Did Mary Surratt hang for her son’s guilt? Eight people were convicted by the military court of helping John Wilkes Booth murder President Lincoln on April 14, 1865 at the Ford Theater. Four were put to death – one of them, Mary Surratt became the first women to ever hanged by the U.S. government. The evidence against the 45 year-old widow was inconclusive at best, and her guilt has been debated ever since.
Booth had enlisted the aid of Mary’s son, John, who had been a spy for the Confederacy and so Mary’s boardinghouse in Washington, D.C., had been a meeting place for the plotters. Their plotting was enough to arouse the suspicions of another boarder, Louis Weichmann, who later became a chief witness against Mary. Because of a close relationship with the plotters, Mary may have suspected what the group was up to, however, no other testimony even suggested that Mary knew any details of the scheme. As it turned out, Weichmann, the key witness, may have testified to save himself. For it was he who drove Mary Surratt into town on the day Lincoln was shot. There, Booth asked her to deliver a package. It contained binoculars that he used in his escape. Mary later denied all knowledge of its contents. Less than a month after the assassination, John Wilkes Booth was dead and the trial began. John Surratt, considered by prosecutors to be a most important figure in the case, was a fugitive in Canada. By default, Mary became the focal point. The prosecutors may well have hoped that, by bringing her to trial, they would shame her son into turning himself in. But not even the urgent threat of his mother’s execution impelled John Surratt to return. There was no surprise when three of the conspirators – Lewis Powell (alias Paine), George Atzerodt and David Herald – were condemned to die, but shock followed with Mary Surratt’s death sentence. Four other defendants were given various prison sentences. The night before the execution, Powell declared Mary was innocent- to no effect. Five of the nine military judges signed a letter asking President Johnson to commute Mary’s sentence to life in prison. Denied! And so, mounting the scaffold, Mary Surratt took her pitiful place in history.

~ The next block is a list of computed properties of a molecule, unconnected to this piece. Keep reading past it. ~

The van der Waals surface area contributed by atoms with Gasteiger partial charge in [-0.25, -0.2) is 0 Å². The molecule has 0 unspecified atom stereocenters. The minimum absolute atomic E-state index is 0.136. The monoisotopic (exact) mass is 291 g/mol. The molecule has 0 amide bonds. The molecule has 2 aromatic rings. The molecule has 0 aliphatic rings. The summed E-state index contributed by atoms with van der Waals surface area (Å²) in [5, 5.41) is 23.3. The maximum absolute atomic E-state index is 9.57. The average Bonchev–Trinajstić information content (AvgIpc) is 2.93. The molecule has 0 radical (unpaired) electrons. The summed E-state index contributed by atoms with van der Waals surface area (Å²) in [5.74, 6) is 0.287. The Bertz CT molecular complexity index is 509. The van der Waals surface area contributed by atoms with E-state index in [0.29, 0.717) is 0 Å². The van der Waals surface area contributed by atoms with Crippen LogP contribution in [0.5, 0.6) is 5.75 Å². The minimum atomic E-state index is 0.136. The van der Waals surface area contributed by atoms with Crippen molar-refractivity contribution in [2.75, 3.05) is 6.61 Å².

Four years after the execution, it was discovered that the prosecutors had suppressed vital evidence, a diary that had been found on Booth’s body at the time of his death. It revealed that the original plan had been to kidnap Lincoln, not to kill him, and that Booth had not decided to assassinate the president until the very day he committed the act. Hence, Mary Surratt could not have known about it. John Surratt was finally arrested and brought home to stand trial. He was tried but not convicted. His mother had already paid the price for his part of the murder of Abraham Lincoln.
Sources: Wikepedia, the free encyclopedia, “Mary Surratt.”: “Strange Stories, Amazing Facts of America’s Past”, Readers Digest; October 1990: Ashevilletribune.com, ‘The Hanging of Mary Surratt’, by Mike Scruggs, For the Tribune Papers: Smithsonian.com, “Was Mary Surratt a Lincoln Conspirator”